“Yet the hour of emancipation is advancing, in the march of time. It will come; and whether brought on by the generous energy of our own minds; or by the bloody process of St Domingo, excited and conducted by the power of our present enemy, if once stationed permanently within our Country, and offering asylum & arms to the oppressed, is a leaf of our history not yet turned over. As to the method by which this difficult work is to be effected, if permitted to be done by ourselves, I have seen no proposition so expedient on the whole, as that as emancipation of those born after a given day, and of their education and expatriation after a given age. This would give time for a gradual extinction of that species of labour & substitution of another, and lessen the severity of the shock which an operation so fundamental cannot fail to produce. [NOTE this section in particular] For men probably of any color, but of this color we know, brought from their infancy without necessity for thought or forecast, are by their habits rendered as incapable as children of taking care of themselves, and are extinguished promptly wherever industry is necessary for raising young. In the mean time they are pests in society by their idleness, and the depredations to which this leads them. Their amalgamation with the other color produces a degradation to which no lover of his country, no lover of excellence in the human character can innocently consent.”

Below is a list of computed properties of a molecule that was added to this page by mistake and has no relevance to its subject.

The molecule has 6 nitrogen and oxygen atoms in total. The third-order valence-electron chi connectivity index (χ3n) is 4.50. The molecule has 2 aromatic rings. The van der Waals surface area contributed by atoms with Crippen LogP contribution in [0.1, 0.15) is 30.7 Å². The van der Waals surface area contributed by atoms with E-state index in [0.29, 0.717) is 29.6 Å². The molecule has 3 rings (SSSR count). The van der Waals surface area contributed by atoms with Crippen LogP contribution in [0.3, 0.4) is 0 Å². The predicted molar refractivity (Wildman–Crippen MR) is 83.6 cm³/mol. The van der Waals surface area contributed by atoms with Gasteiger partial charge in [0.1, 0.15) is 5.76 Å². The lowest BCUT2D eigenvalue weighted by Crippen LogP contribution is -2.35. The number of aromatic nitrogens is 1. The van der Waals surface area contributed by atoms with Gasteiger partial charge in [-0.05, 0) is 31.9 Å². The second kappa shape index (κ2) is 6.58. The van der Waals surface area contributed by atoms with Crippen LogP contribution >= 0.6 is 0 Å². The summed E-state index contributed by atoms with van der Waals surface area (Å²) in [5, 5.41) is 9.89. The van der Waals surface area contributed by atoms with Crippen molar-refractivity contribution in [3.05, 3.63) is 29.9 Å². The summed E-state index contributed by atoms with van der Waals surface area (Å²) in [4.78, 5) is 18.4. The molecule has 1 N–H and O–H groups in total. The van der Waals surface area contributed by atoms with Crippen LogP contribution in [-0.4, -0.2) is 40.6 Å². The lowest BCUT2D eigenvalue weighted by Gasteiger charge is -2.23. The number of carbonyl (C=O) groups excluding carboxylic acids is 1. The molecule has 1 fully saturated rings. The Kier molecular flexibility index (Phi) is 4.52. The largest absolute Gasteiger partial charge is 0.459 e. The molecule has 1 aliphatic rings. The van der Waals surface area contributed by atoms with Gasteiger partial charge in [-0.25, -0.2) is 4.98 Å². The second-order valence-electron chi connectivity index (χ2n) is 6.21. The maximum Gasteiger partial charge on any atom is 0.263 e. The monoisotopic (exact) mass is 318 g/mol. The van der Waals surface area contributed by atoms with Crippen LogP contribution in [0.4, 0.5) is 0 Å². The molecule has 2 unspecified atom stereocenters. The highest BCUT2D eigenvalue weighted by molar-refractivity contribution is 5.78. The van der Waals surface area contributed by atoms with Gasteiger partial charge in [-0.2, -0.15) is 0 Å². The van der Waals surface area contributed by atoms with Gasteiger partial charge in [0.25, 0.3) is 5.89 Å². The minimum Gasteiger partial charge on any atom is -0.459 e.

Yep, he certainly was “a bold, staunch, and consistent advocate and defender of emancipation and civil rights.” NOT!

  • Warren

    Krista – Yes – Jefferson did not want emancipation without removing blacks from white society. Why? Note the last line. He did not believe intermarriage was best for the country, or human character.

  • Krista Vessell